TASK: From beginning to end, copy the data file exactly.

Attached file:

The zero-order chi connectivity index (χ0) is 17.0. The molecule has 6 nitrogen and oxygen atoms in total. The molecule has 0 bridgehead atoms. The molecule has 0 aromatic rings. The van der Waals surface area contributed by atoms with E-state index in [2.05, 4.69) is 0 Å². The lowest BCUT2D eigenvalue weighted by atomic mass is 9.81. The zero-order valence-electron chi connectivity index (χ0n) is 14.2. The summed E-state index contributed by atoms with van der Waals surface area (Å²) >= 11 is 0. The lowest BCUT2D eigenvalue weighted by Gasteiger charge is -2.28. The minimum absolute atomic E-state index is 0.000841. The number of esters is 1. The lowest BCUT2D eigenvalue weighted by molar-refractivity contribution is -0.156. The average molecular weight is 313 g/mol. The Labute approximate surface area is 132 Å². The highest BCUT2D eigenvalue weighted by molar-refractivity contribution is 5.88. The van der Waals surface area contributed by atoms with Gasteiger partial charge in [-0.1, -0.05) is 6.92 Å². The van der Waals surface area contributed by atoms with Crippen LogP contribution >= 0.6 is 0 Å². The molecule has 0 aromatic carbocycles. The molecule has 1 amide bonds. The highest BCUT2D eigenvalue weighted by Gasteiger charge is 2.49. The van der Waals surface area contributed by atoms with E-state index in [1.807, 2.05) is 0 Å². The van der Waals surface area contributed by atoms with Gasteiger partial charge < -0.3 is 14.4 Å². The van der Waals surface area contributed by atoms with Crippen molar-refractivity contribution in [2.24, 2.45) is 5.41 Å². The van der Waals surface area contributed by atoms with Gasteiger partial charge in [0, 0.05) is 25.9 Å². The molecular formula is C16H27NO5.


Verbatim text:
The zero-order chi connectivity index (χ0) is 17.0. The molecule has 6 nitrogen and oxygen atoms in total. The molecule has 0 bridgehead atoms. The molecule has 0 aromatic rings. The van der Waals surface area contributed by atoms with E-state index in [2.05, 4.69) is 0 Å². The lowest BCUT2D eigenvalue weighted by atomic mass is 9.81. The zero-order valence-electron chi connectivity index (χ0n) is 14.2. The summed E-state index contributed by atoms with van der Waals surface area (Å²) >= 11 is 0. The lowest BCUT2D eigenvalue weighted by Gasteiger charge is -2.28. The minimum absolute atomic E-state index is 0.000841. The number of esters is 1. The lowest BCUT2D eigenvalue weighted by molar-refractivity contribution is -0.156. The average molecular weight is 313 g/mol. The Labute approximate surface area is 132 Å². The highest BCUT2D eigenvalue weighted by molar-refractivity contribution is 5.88. The van der Waals surface area contributed by atoms with Gasteiger partial charge in [-0.1, -0.05) is 6.92 Å². The van der Waals surface area contributed by atoms with Crippen LogP contribution >= 0.6 is 0 Å². The molecule has 0 aromatic carbocycles. The molecule has 1 amide bonds. The highest BCUT2D eigenvalue weighted by Gasteiger charge is 2.49. The van der Waals surface area contributed by atoms with E-state index in [1.807, 2.05) is 0 Å². The van der Waals surface area contributed by atoms with Gasteiger partial charge < -0.3 is 14.4 Å². The van der Waals surface area contributed by atoms with Crippen molar-refractivity contribution in [2.24, 2.45) is 5.41 Å². The van der Waals surface area contributed by atoms with Gasteiger partial charge in [0, 0.05) is 25.9 Å². The molecular formula is C16H27NO5.